In my heart of hearts, I am a tree-hugging hippy from way back. As a child I collected Worry Dolls, loved anything tie-dyed and really really wanted to be a “Rainforest Conservationist” when I grew up. Only problem being that the job description of a tree-hugging hippy doesn’t exactly come with a large renumeration package. I drove my family crazy by chiding them for littering out the car window way back in the 80s, before being a “greenie” was just a fashion statement.
Now that I am a grown up, and have a job that pays the bills, I still really really want to be a greenie. But, is it really possible with kids?? With a family and jobs and…well general life?? The answer is absolutely, as long as you sometimes think outside the square and you really dedicate yourself to the cause.
1. Donate and accept second hand children’s clothing.
My girls seem to have some unspoken desire to outgrow any new clothing within a week of purchase. The truth is kids grow at such a ridiculous rate that often they outgrow clothes way before they out wear them. (Shoes seem to be an exemption to this- especially where Baby Girl is concerned) Overall, I’d estimate that at least 60% of Little Miss’ wardrobe and over 80% of Baby Girl’s wardrobe is second hand. In fact the vast majority of Baby Girl’s clothing was once Little Miss’. Accepting donated clothes can seem tricky at first. But I guarantee, after you have opened that first bag of outgrown clothes belonging to a friend’s child you will be won over. Especially as second hand clothes are AWESOME as kindy clothes and for gardening/art and crafts etc.
2. Use reusable “green” bags EVERY TIME.
I admit, this is one I struggle with. Simply because I don’t plan ahead. Lots of us have great intentions and completely agree with the idea of reusable bags,but how many of us simply forget to have them in the car when they arrive at the supermarket? Guilty as charged, here. So my resolution for change is to replace the reusable bags in the boot of my car as part of my unpacking the groceries routine. Afterall, good routines become good habits only if we repeat them often enough.
3. Recycle correctly.
Seems so simple. But, when the kids are screaming and the kitchen is a mess, it’s so much easier to just chuck all the rubbish out in one go. It can be quite onerous to separate and rinse and place the recyclables actually into the recycling bins. But, I’m going to call it what it is. Laziness. This is something I used to be so so good at. But, over time, and with the addition of more children, this habit has slipped considerably. I ambling lazy. And I will make a change.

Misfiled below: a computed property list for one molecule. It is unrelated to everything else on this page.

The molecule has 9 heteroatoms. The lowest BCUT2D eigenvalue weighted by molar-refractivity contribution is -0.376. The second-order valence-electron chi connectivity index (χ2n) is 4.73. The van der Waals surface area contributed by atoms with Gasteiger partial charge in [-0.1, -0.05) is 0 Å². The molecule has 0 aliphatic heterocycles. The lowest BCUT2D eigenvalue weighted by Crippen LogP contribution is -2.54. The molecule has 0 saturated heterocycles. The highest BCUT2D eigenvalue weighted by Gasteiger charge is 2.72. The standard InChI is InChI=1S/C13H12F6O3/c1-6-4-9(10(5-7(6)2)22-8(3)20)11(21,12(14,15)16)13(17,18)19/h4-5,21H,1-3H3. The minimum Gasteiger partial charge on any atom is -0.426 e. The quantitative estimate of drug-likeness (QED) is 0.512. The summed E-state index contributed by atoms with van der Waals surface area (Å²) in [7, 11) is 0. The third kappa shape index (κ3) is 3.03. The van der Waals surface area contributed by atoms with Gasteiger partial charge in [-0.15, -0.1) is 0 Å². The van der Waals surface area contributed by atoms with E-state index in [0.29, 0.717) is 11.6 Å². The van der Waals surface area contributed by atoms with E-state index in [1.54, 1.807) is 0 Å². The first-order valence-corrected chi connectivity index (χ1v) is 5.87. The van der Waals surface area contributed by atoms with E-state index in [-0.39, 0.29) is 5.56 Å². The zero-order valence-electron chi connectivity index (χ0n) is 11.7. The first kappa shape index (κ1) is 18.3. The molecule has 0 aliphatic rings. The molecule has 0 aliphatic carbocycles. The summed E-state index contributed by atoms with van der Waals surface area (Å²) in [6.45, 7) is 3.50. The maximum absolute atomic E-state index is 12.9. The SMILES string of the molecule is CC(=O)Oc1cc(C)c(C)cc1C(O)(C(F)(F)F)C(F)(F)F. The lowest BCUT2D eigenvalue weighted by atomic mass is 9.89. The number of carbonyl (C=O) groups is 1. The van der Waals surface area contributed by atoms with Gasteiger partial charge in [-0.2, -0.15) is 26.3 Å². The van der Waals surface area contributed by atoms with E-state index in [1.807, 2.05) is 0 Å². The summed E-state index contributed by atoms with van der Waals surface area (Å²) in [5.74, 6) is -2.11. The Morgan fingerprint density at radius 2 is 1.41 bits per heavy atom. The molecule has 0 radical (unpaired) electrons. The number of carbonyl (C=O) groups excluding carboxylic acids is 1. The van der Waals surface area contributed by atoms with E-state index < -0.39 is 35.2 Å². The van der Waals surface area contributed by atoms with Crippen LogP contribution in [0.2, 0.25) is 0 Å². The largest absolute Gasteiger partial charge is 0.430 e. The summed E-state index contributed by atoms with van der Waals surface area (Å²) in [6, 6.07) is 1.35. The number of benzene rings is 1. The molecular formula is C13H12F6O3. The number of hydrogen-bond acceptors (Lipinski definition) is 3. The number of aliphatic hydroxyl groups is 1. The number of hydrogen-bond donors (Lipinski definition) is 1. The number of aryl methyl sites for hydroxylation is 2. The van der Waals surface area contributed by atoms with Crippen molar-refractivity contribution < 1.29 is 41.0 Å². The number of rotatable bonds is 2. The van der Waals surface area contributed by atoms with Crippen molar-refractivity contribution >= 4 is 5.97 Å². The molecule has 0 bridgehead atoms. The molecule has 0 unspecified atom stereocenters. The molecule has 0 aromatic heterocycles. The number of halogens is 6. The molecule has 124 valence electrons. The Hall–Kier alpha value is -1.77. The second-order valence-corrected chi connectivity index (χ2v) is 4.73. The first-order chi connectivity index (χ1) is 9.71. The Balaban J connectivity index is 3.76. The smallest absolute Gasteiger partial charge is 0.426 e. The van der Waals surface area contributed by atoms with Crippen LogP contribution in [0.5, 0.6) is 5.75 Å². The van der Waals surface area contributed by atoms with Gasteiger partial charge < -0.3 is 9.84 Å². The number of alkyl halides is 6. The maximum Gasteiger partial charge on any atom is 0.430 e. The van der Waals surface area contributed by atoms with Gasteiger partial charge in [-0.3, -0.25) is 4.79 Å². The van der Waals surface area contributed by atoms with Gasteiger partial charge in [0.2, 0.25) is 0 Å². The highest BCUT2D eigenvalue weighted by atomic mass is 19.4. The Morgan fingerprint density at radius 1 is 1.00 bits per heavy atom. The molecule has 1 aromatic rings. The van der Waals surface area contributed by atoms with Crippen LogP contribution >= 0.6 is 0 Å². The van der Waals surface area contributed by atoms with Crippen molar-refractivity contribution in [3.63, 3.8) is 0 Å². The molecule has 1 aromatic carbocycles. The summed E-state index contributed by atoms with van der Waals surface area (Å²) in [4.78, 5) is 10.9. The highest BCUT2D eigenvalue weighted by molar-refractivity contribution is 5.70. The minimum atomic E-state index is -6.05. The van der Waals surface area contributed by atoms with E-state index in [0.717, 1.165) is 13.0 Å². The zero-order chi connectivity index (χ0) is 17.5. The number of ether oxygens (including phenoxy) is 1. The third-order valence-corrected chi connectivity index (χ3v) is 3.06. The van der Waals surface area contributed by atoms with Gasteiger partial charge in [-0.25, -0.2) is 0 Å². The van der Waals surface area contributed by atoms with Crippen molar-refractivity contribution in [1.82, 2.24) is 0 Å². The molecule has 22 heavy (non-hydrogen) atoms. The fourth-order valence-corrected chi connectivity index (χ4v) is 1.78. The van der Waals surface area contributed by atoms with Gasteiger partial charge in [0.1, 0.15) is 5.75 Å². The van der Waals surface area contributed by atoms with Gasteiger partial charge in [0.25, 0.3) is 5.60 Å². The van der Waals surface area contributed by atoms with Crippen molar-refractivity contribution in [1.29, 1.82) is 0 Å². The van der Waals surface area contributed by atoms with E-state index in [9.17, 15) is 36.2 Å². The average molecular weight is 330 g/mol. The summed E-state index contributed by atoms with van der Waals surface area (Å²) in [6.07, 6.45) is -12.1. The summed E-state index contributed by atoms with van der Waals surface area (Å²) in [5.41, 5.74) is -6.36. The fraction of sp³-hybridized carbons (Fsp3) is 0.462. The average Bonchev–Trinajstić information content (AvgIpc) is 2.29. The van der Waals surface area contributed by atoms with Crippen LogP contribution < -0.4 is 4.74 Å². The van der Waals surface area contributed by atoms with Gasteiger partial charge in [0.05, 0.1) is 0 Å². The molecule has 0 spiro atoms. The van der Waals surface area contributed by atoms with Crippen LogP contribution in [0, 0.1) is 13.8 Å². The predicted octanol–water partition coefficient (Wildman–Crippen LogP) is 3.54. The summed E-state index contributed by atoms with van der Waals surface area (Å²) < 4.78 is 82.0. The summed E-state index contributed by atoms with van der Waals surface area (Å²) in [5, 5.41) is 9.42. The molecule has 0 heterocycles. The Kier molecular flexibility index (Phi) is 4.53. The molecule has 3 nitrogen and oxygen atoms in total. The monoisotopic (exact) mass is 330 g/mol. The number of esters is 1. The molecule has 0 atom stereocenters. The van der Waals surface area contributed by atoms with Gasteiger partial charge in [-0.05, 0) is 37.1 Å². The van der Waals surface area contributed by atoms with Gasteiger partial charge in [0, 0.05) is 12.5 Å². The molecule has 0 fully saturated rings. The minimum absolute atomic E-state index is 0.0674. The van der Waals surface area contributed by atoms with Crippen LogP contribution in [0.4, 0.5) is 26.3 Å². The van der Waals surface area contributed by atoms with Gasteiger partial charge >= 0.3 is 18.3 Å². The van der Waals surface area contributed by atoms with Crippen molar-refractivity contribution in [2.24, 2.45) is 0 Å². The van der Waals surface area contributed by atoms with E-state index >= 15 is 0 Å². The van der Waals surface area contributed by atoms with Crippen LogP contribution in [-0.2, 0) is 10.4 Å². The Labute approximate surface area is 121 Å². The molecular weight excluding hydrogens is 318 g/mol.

4. Save water.
My girls have learnt from a very young age how to conserve water. They bathe together or shower together because, let’s face it- they are only tiny. As they grow older this will change I’m sure. They also know about turning off the tap while cleaning their teeth. Such simple things, but if we can instill them early enough in our little people then just become the ways things are done. Its so much easier setting up good habits, rather than trying to break based habits.
5. Be savvy about the chemicals you use in your home and around your family.
Because my girls and I all suffer from eczema we have always been quite careful about the chemicals we use. Washing powders and liquids, bath products and even shampoos have been tried and tested in order to discover which ones work for us. Despite what Palmolive would have you believe, most times water is simply enough to wash away the grime of the day. For my girls especially, cutting out the everyday use of soaps and washes has completely cleared their eczema except for the extremely rare weather-related flare ups.
Do you have any tips for being green with a young family?? I’d love to hear them.